Musicfest Northwest (9/3-9/6/2008)
Now in its eighth year, Musicfest Northwest was held over three days in Portland, Oregon. Born from the ashes of the North by Northwest festival, MFNW is hosted by Portland’s less trendy, free weekly newspaper, the Willamette Week, and has grown rapidly since its inception, largely due to corporate sponsorship. MFNW showcases local, national, and even international acts, with the Scottish Mogwai headlining on the first night.
Held on the weekend after Labor Day, which usually signals the end of summer, MFNW was not going to compete with Seattle’s ever-popular Bumbershoot festival, held the previous weekend. Comparisons need to be made between the two festivals as their differences mark both pros and cons, as well as the reason two huge music festivals can successfully be held just a week apart in the Northwest’s two major cities.
Bumbershoot is both a music and arts festival that is held in one location and features markets, spoken word artists, dance, film and comedians. MFNW, on the other hand, focuses on just music, with three days of simultaneous gigs held at various locations. A little agoraphobic, I was at first relieved to hear that MFNW was not going to be just some big clusterfuck of people squeezed into one space, wandering around not really knowing where to go, and getting crushed by crowds at the performances they wanted to see. The other alternative, however – having two performances you want to see at two different locations around town – was a little disconcerting for someone who doesn’t drive and doesn’t like going out alone at night.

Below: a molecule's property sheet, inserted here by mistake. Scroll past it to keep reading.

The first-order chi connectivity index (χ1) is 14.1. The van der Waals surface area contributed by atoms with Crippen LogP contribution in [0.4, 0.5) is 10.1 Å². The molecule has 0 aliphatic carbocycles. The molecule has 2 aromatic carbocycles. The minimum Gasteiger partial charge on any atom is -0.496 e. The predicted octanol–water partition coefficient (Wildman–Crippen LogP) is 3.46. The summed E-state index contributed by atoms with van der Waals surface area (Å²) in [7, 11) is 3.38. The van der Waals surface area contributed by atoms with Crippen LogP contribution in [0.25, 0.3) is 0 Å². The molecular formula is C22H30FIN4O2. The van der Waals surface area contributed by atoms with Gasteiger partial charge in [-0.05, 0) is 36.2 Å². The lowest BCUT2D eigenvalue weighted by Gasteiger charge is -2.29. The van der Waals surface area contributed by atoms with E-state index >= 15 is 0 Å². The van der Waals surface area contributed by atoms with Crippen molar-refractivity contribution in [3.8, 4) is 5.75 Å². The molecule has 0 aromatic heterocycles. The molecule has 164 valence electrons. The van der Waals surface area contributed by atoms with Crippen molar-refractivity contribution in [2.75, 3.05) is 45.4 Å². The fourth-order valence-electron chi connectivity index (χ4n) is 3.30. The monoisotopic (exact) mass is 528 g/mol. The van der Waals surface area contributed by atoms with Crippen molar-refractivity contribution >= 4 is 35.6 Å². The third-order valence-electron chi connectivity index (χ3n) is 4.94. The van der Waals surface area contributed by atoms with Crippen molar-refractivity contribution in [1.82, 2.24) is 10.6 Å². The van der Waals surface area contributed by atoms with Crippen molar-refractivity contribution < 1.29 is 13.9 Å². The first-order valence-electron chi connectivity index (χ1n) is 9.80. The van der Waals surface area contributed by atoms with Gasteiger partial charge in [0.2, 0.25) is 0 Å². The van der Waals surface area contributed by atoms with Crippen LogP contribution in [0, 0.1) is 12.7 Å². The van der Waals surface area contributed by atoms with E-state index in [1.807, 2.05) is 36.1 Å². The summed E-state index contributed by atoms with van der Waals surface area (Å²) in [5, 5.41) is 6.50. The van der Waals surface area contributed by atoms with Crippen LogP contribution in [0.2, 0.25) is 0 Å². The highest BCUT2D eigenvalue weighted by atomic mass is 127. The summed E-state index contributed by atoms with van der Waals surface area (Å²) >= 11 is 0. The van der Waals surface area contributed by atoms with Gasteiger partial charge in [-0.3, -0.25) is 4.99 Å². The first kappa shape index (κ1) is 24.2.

You see, Portland is not starved for gigs. Trying to get a buddy to go along with me to big shows, even for free, was hard since they were getting over a previous big weekend. Some said they'd already seen too many bands, others that they had to wash their hair. While Portland is pretty easy to bike around, I basically just picked one venue each night and stayed there. This didn’t feel that festive to me; it was just like going to any other gig. A lot of the shows were also held in bars, and while it was a nice difference to other music festivals surrounded by a lot of annoying drunk or high teenagers in the blistering sun, I also remembered that I was once one of them and would have been bummed to be excluded from some of the shows.
Buying a wristband meant you didn't have to get tickets for individual gigs, and at $50 the price was right. However, this did not guarantee you entry into a gig once it reached capacity and that meant you had to show up early, which would be hard if you wanted to travel around town cherry picking the particular acts you wanted to see. I recognize the merits of not having everyone crammed in one place and having a lot of gigs over one weekend so you can plan time off work and invite your buddies to town and really plot out the performances you want to see, but in the smoky bars, I did find myself longing for the days of outdoor summer festivals, wandering around in the midst of thousands of people, and lounging on the grass eating fried food.
I liked the fact there was many local, lesser known acts which showcased the diversity and high calibre of the Portland music scene. The lineup and diversity of the bands was great, with too many to mention here. What I would have like to have seen was more panels and documentaries, of which there were only two of each.
If you are serious about music, black out your calendar, bring a couple of friends, get a bike and map of Portland, and experience a wide variety of great music in the city next fall.